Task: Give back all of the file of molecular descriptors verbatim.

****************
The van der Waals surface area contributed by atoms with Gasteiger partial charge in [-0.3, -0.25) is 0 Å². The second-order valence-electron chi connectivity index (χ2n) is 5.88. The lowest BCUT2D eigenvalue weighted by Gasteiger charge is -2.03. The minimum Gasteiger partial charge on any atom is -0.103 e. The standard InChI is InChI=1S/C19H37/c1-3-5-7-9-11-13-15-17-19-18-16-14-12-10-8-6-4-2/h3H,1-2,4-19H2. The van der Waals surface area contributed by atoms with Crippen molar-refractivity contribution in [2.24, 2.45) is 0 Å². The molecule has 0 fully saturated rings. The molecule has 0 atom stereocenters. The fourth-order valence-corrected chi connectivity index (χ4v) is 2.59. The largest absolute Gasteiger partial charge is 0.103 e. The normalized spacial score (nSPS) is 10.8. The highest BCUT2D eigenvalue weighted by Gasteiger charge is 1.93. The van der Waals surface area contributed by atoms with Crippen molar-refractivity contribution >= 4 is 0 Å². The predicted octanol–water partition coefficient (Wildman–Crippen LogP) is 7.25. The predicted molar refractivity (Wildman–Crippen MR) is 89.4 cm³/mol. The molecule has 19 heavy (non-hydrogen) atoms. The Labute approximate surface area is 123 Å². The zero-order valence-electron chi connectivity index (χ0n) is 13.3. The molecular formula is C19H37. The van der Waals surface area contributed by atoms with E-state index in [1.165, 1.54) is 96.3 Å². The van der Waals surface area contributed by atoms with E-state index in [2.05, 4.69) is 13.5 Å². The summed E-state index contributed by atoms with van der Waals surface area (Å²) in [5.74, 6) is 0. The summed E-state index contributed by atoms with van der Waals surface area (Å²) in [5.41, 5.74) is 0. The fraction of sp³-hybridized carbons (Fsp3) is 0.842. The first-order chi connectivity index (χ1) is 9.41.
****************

The van der Waals surface area contributed by atoms with Gasteiger partial charge in [-0.3, -0.25) is 0 Å². The second-order valence-electron chi connectivity index (χ2n) is 5.88. The lowest BCUT2D eigenvalue weighted by Gasteiger charge is -2.03. The minimum Gasteiger partial charge on any atom is -0.103 e. The standard InChI is InChI=1S/C19H37/c1-3-5-7-9-11-13-15-17-19-18-16-14-12-10-8-6-4-2/h3H,1-2,4-19H2. The van der Waals surface area contributed by atoms with Crippen molar-refractivity contribution in [2.24, 2.45) is 0 Å². The molecule has 0 fully saturated rings. The molecule has 0 atom stereocenters. The fourth-order valence-corrected chi connectivity index (χ4v) is 2.59. The largest absolute Gasteiger partial charge is 0.103 e. The normalized spacial score (nSPS) is 10.8. The highest BCUT2D eigenvalue weighted by Gasteiger charge is 1.93. The van der Waals surface area contributed by atoms with Crippen molar-refractivity contribution >= 4 is 0 Å². The predicted octanol–water partition coefficient (Wildman–Crippen LogP) is 7.25. The predicted molar refractivity (Wildman–Crippen MR) is 89.4 cm³/mol. The molecule has 19 heavy (non-hydrogen) atoms. The Labute approximate surface area is 123 Å². The zero-order valence-electron chi connectivity index (χ0n) is 13.3. The molecular formula is C19H37. The van der Waals surface area contributed by atoms with E-state index in [1.165, 1.54) is 96.3 Å². The van der Waals surface area contributed by atoms with E-state index in [2.05, 4.69) is 13.5 Å². The summed E-state index contributed by atoms with van der Waals surface area (Å²) in [5.74, 6) is 0. The summed E-state index contributed by atoms with van der Waals surface area (Å²) in [5.41, 5.74) is 0. The fraction of sp³-hybridized carbons (Fsp3) is 0.842. The first-order chi connectivity index (χ1) is 9.41.